Suboptimal Paternalism: Ability, Benevolence, and Self-Selection in Choosing for Others

65 Pages Posted: 16 Sep 2019

See all articles by Felix Døssing

Felix Døssing

University of Copenhagen - Department of Economics

David Dreyer Lassen

University of Copenhagen

Date Written: September 5, 2019

Abstract

Discussions about the legitimacy and welfare consequences of paternalistic interventions usually begin with the assumption that regulators are both benevolent and competent. We present experimental evidence that neither need be the case. In our experiment, individuals choose whether to restrict the choice of another participant and we see that regulation, on average, decreases choice efficiency. While more competent regulators are more likely to restrict choice sets in order to improve welfare for subjects when they use their regulatory privilege, selection into being an active regulator is unrelated to competence. The propensity for kind regulation is increasing in own competence, while the propensity for unkind regulation is both negatively related to own competence and positively related to the competence of the subject.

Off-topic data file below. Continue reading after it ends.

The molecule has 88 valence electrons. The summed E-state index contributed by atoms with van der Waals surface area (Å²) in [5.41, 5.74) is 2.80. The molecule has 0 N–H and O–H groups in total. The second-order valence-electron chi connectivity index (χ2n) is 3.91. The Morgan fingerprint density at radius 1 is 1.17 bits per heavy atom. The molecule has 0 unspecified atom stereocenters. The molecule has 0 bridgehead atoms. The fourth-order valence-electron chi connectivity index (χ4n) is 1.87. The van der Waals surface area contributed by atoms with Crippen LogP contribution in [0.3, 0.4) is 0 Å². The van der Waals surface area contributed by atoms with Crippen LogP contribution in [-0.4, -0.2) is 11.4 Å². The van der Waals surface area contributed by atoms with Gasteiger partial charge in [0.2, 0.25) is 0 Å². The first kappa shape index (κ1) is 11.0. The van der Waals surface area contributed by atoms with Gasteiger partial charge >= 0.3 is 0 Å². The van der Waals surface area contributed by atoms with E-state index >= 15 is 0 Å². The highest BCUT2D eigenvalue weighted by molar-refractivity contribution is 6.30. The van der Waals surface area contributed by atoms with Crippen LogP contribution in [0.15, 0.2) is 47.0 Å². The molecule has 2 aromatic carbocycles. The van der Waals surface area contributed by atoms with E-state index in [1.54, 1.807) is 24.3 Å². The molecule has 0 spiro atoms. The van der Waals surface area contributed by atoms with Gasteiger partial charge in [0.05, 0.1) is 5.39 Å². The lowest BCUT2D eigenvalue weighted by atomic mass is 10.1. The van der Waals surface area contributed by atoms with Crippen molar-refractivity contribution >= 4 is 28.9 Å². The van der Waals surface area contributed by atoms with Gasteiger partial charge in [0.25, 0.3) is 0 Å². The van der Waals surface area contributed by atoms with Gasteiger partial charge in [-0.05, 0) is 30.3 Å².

Keywords: paternalism, choosing for others, risk preferences, beneficence

JEL Classification: C91, D60, D62, D64, D91

Suggested Citation

Døssing, Felix and Lassen, David Dreyer, Suboptimal Paternalism: Ability, Benevolence, and Self-Selection in Choosing for Others (September 5, 2019). Available at SSRN: https://ssrn.com/abstract=3448513 or http://dx.doi.org/10.2139/ssrn.3448513

Felix Døssing

University of Copenhagen - Department of Economics ( email )

Øster Farimagsgade 5, Bygn 26
Copenhagen, 1353
Denmark

David Dreyer Lassen (Contact Author)

University of Copenhagen ( email )

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